December 2012

Install SSD in Mac Pro

My 2008 Mac Pro has seemed to get slower over the years after three upgrades of Mac OSX from 10.5 Leopard to 10.8 Mountain Lion. Each of these was an upgrade without starting from a fresh reformatted hard drive. I decided that I was going to do a fresh system rebuild and also install an SSD (Solid State Drive) at the same time. I contemplated configuring the drive as a fusion drive which Apple supports in OSX 10.8 and ships in many of the new systems. With a fusion drive, an SSD is configured with a regular hard disk (HD) to form one logical volume. Then OSX would manage this volume to keep the most active files on the SSD portion and move unused files to the slower HD. I started out to do this but had problems with mounting the volumes during the process. I decided to clean up my files and reduce the active user and systems files to fit on the SSD instead.

My Mac Pro has 4 drive bays and had 3 - 1 TB HDs with OSX files and one 160GB drive with Bootcamp and Windows 7. I work off one of the main 1 TB drives and use the other 2 for backups. In updating the system, I swapped one of the 1 TB drives for a 240 GB SSD. My main issue was how to physically mount the SSD since it is a 2 1/2 inch form factor vs the drive bays which were for 3 1/2 inch drives. In addition the drive sleds on which the drives are mounted attached to the top of the drives and not the sides. The drive sleds allow the drives to quickly taken out and swapped without the use of any cables. Since I did not have a drive sled that would mount the 2 1/2 inch SSD, I contemplated putting the SSD in the extra DVD drive bay and running SATA cables to the mother board where there are two extra SATA ports. I may still do that to allow for mounting of all 4 3 1/2 inch drives.

Instead, a little research revealed a converter called the Icy Dock available at the local MicroCenter computer store. The Icy Dock SSD & SATA HDD Converter,
Model NB882SP-1S-1B, is shown in the following pictures. The converter is essentially an enclosure that has a connector for the SSD inside and presents a standard SATA HDD connector on the outside. The top cover flips up, the SSD is inserted and the spring loaded cover forces the SSD into position with the connector inside. There are no screws required and the converter box acts just like a larger HD. The converter is attached to the Mac Pro drive sled just like a regular drive. Note the other picture shows the SanDisk Extreme 240 GB SSD.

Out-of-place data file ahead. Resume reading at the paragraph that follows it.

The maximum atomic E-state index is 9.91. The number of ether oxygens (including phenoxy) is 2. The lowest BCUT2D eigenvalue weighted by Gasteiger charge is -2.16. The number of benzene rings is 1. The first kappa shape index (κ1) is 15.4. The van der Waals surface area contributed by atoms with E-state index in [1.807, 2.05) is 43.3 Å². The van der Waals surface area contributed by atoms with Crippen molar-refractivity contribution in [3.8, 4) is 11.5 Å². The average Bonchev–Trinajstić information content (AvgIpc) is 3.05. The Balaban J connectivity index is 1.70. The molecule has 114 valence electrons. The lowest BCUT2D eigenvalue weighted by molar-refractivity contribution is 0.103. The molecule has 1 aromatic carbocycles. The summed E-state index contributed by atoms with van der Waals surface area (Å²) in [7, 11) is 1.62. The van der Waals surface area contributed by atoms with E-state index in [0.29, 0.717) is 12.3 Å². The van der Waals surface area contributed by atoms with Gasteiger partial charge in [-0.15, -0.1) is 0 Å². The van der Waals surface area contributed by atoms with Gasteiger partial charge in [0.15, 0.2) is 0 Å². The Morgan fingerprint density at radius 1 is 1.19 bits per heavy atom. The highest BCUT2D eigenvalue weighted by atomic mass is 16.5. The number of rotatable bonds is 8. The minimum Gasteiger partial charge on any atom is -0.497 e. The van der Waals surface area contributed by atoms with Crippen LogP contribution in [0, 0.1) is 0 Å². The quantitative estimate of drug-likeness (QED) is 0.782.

After cleaning up files and moving stuff out of the user, library and applications directories to other areas of the 1 TB main drive, I installed OSX 10.8.2 on the SSD. I then rebooted on the new SSD and used the OSX migration tools to move the user account over along with the applications and system library. The whole process took a couple of days of cleanup where I deleted 100 GB of unneeded files. It then took less than 2 hours to move about 200 GB to the SSD leaving about 30 GB empty for further growth. I didn’t get the exact time since I went to lunch with a friend and it was done when I came back.

The system is much faster now than it was before. I did some tests just for restarting the system. The old system would take about 3:24 minutes to restart with about 136 seconds of this time after the startup chime. Restarting off the SSD would take about 1:35 minutes with about 25 seconds after the chime. Restart time is more important than just a raw startup time since I rarely shut down the system completely. Actually, I rarely restart either. Note that the time from clicking the restart button to the chime was the same in either case, about 1:10 minutes, and doesn’t seem to depend much on the drive speed. So overall the SSD seems to be about 5 times faster than the HD in loading the system. 136/25 = 5.44.

I suspect that some of my speed improvement was from cleaning up files and splitting the files over two volumes, but glad to have the increase either way. I plan to do some more testing of applications as well, but there is a definite speed up of 2 to 3 times.

Icy Dock 1

Icy Dock 2Sandisk SSD